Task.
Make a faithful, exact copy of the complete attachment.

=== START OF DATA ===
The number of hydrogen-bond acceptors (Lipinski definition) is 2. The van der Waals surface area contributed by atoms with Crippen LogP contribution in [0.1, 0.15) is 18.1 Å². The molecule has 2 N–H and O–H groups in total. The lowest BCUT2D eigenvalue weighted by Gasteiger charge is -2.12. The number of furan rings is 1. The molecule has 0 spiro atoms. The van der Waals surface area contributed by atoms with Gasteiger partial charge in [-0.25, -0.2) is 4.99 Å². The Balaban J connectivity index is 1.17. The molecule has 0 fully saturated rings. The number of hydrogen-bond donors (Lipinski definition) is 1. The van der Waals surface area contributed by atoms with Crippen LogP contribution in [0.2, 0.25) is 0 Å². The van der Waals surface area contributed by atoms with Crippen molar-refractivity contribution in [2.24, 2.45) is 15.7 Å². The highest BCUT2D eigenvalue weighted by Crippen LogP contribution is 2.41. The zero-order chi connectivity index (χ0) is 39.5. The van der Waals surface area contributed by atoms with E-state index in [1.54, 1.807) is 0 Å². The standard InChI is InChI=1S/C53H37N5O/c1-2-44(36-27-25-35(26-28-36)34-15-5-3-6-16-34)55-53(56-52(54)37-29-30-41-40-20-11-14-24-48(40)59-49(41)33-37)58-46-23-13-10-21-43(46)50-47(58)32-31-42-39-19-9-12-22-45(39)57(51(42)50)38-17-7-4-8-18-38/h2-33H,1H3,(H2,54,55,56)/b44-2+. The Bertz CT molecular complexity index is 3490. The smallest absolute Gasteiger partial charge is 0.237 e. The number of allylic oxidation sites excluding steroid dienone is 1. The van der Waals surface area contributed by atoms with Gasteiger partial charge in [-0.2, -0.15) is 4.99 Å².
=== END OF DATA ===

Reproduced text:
The number of hydrogen-bond acceptors (Lipinski definition) is 2. The van der Waals surface area contributed by atoms with Crippen LogP contribution in [0.1, 0.15) is 18.1 Å². The molecule has 2 N–H and O–H groups in total. The lowest BCUT2D eigenvalue weighted by Gasteiger charge is -2.12. The number of furan rings is 1. The molecule has 0 spiro atoms. The van der Waals surface area contributed by atoms with Gasteiger partial charge in [-0.25, -0.2) is 4.99 Å². The Balaban J connectivity index is 1.17. The molecule has 0 fully saturated rings. The number of hydrogen-bond donors (Lipinski definition) is 1. The van der Waals surface area contributed by atoms with Crippen LogP contribution in [0.2, 0.25) is 0 Å². The van der Waals surface area contributed by atoms with Crippen molar-refractivity contribution in [2.24, 2.45) is 15.7 Å². The highest BCUT2D eigenvalue weighted by Crippen LogP contribution is 2.41. The zero-order chi connectivity index (χ0) is 39.5. The van der Waals surface area contributed by atoms with E-state index in [1.54, 1.807) is 0 Å². The standard InChI is InChI=1S/C53H37N5O/c1-2-44(36-27-25-35(26-28-36)34-15-5-3-6-16-34)55-53(56-52(54)37-29-30-41-40-20-11-14-24-48(40)59-49(41)33-37)58-46-23-13-10-21-43(46)50-47(58)32-31-42-39-19-9-12-22-45(39)57(51(42)50)38-17-7-4-8-18-38/h2-33H,1H3,(H2,54,55,56)/b44-2+. The Bertz CT molecular complexity index is 3490. The smallest absolute Gasteiger partial charge is 0.237 e. The number of allylic oxidation sites excluding steroid dienone is 1. The van der Waals surface area contributed by atoms with Gasteiger partial charge in [-0.2, -0.15) is 4.99 Å².